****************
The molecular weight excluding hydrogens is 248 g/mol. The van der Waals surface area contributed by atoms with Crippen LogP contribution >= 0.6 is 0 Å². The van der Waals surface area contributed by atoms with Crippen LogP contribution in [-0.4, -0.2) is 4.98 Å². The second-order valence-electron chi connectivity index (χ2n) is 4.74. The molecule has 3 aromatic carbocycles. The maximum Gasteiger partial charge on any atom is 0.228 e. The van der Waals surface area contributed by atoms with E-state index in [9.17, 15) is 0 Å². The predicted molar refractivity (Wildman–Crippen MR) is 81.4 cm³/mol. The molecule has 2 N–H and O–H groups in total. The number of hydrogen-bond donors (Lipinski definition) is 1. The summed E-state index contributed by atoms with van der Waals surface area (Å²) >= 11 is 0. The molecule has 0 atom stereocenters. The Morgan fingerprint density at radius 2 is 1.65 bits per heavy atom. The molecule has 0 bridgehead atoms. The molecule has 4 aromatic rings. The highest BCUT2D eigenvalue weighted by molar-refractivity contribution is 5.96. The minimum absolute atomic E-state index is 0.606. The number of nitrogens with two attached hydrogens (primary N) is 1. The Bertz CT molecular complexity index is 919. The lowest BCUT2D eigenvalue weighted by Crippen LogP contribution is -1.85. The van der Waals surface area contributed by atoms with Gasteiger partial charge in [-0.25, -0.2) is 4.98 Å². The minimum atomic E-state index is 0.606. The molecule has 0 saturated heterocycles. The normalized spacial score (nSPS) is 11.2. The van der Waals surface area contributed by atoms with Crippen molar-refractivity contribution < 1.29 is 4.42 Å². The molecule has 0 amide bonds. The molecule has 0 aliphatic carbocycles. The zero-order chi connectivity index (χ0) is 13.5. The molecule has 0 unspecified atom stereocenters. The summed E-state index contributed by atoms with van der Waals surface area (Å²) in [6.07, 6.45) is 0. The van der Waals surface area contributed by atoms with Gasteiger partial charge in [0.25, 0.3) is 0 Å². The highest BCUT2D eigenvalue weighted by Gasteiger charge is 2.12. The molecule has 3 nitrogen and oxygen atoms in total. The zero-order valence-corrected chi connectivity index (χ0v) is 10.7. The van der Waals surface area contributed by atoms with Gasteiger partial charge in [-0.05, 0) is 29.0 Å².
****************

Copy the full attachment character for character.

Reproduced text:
The molecular weight excluding hydrogens is 248 g/mol. The van der Waals surface area contributed by atoms with Crippen LogP contribution >= 0.6 is 0 Å². The van der Waals surface area contributed by atoms with Crippen LogP contribution in [-0.4, -0.2) is 4.98 Å². The second-order valence-electron chi connectivity index (χ2n) is 4.74. The molecule has 3 aromatic carbocycles. The maximum Gasteiger partial charge on any atom is 0.228 e. The van der Waals surface area contributed by atoms with E-state index in [9.17, 15) is 0 Å². The predicted molar refractivity (Wildman–Crippen MR) is 81.4 cm³/mol. The molecule has 2 N–H and O–H groups in total. The number of hydrogen-bond donors (Lipinski definition) is 1. The summed E-state index contributed by atoms with van der Waals surface area (Å²) >= 11 is 0. The molecule has 0 atom stereocenters. The Morgan fingerprint density at radius 2 is 1.65 bits per heavy atom. The molecule has 0 bridgehead atoms. The molecule has 4 aromatic rings. The highest BCUT2D eigenvalue weighted by molar-refractivity contribution is 5.96. The minimum absolute atomic E-state index is 0.606. The number of nitrogens with two attached hydrogens (primary N) is 1. The Bertz CT molecular complexity index is 919. The lowest BCUT2D eigenvalue weighted by Crippen LogP contribution is -1.85. The van der Waals surface area contributed by atoms with Gasteiger partial charge in [-0.25, -0.2) is 4.98 Å². The minimum atomic E-state index is 0.606. The molecule has 0 saturated heterocycles. The normalized spacial score (nSPS) is 11.2. The van der Waals surface area contributed by atoms with Crippen molar-refractivity contribution < 1.29 is 4.42 Å². The molecule has 0 amide bonds. The molecule has 0 aliphatic carbocycles. The zero-order chi connectivity index (χ0) is 13.5. The molecule has 0 unspecified atom stereocenters. The summed E-state index contributed by atoms with van der Waals surface area (Å²) in [6.07, 6.45) is 0. The van der Waals surface area contributed by atoms with Gasteiger partial charge in [0.25, 0.3) is 0 Å². The highest BCUT2D eigenvalue weighted by Gasteiger charge is 2.12. The molecule has 3 nitrogen and oxygen atoms in total. The zero-order valence-corrected chi connectivity index (χ0v) is 10.7. The van der Waals surface area contributed by atoms with Gasteiger partial charge in [-0.05, 0) is 29.0 Å².